Indeed, each of these trips are experiences of self-awareness in some ways, it has to be this way I think. I like to force myself to leave my daily environment and loose all my marks for a while. It helps to have a fresh look on things to feel like a total outsider. When I travel abroad even if it is not so far away from France I’m always disoriented and I try to use this feeling and bring it into my images. I remember in Switzerland the leader of the group of men I photographed invited me to follow their preparation, meals, discussion etc…. So I couldn’t position myself as an observer only, take some photos and go back home.

Christmas is coming closer. Do you already have plans for a next project? What place or cultural event will you visit?

I’ll spend Christmas in Paris, but after that I’ll leave indeed. This year I’m on my way to Switzerland again unless I change my plans at the last minute to more eastern countries. But I want to have a slightly different approach on the traditions this time to complete what I have done so far. I’ll see how I manage to organize this.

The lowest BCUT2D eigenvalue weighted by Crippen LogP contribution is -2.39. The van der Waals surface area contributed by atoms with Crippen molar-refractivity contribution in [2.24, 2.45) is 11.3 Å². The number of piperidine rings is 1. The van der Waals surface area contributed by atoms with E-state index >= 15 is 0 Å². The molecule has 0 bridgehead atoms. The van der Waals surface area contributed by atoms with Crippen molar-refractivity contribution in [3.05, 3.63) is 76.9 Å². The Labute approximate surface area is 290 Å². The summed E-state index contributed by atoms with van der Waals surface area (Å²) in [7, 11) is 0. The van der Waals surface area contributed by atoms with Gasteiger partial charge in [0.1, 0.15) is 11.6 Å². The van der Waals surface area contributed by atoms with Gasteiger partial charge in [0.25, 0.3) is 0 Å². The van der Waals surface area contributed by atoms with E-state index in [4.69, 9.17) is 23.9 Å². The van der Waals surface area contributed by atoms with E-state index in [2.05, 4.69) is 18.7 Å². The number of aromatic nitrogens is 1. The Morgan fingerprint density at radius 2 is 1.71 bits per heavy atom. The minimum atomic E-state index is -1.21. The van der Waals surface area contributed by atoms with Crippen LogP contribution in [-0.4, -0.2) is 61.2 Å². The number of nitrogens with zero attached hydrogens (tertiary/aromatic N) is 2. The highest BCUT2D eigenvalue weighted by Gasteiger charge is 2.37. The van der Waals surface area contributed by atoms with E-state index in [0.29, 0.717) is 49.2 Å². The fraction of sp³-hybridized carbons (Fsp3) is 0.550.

You write that you want to have a slightly different approach on the traditions this time, can you explain this a little bit more deeply?

Well, I want to learn from the past stories I’ve shot and think about what could lack visually for me now. What I’d like to describe or emphasize more. I want every journey to be something unique and I approach it with a certain naivety. Even if I’ve been working regularly on the same subject for almost 5 years now, this is a still a discovery and a challenge for me to go in these places, search for the right one etc. I dislike the idea to stick a photographer’s “system” or “aesthetic” on a subject. I think it’s a dead end for both the photographer and the ones who look at the picture on the long term. I truly believe that the photographer’s personality is filtering through all sorts of obvious parameters such as the subject, the composition and the light but also some unspeakable things that we don’t control at all. Some photographers give the word “series” in a very rigid way . I think that’s a pity, photography is the journey and the discovery of oneself not a well oiled machinery who repeats itself again and again.